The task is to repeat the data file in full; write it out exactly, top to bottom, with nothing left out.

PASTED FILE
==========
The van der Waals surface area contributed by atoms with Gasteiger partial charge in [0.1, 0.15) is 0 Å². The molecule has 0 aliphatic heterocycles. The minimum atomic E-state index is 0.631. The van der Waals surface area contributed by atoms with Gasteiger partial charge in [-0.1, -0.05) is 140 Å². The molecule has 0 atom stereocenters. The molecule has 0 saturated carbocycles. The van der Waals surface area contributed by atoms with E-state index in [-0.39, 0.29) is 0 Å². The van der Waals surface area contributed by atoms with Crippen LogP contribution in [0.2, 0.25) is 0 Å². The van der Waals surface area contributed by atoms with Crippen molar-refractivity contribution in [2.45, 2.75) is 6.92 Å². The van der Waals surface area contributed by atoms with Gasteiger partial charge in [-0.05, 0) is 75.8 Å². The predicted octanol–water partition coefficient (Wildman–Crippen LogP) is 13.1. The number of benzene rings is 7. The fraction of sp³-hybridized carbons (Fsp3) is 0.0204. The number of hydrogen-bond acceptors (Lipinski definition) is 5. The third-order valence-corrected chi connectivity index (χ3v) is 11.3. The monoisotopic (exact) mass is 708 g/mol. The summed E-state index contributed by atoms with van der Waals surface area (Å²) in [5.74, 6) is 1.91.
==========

The van der Waals surface area contributed by atoms with Gasteiger partial charge in [0.1, 0.15) is 0 Å². The molecule has 0 aliphatic heterocycles. The minimum atomic E-state index is 0.631. The van der Waals surface area contributed by atoms with Gasteiger partial charge in [-0.1, -0.05) is 140 Å². The molecule has 0 atom stereocenters. The molecule has 0 saturated carbocycles. The van der Waals surface area contributed by atoms with E-state index in [-0.39, 0.29) is 0 Å². The van der Waals surface area contributed by atoms with Crippen LogP contribution in [0.2, 0.25) is 0 Å². The van der Waals surface area contributed by atoms with Crippen molar-refractivity contribution in [2.45, 2.75) is 6.92 Å². The van der Waals surface area contributed by atoms with Gasteiger partial charge in [-0.05, 0) is 75.8 Å². The predicted octanol–water partition coefficient (Wildman–Crippen LogP) is 13.1. The number of benzene rings is 7. The fraction of sp³-hybridized carbons (Fsp3) is 0.0204. The number of hydrogen-bond acceptors (Lipinski definition) is 5. The third-order valence-corrected chi connectivity index (χ3v) is 11.3. The monoisotopic (exact) mass is 708 g/mol. The summed E-state index contributed by atoms with van der Waals surface area (Å²) in [5.74, 6) is 1.91.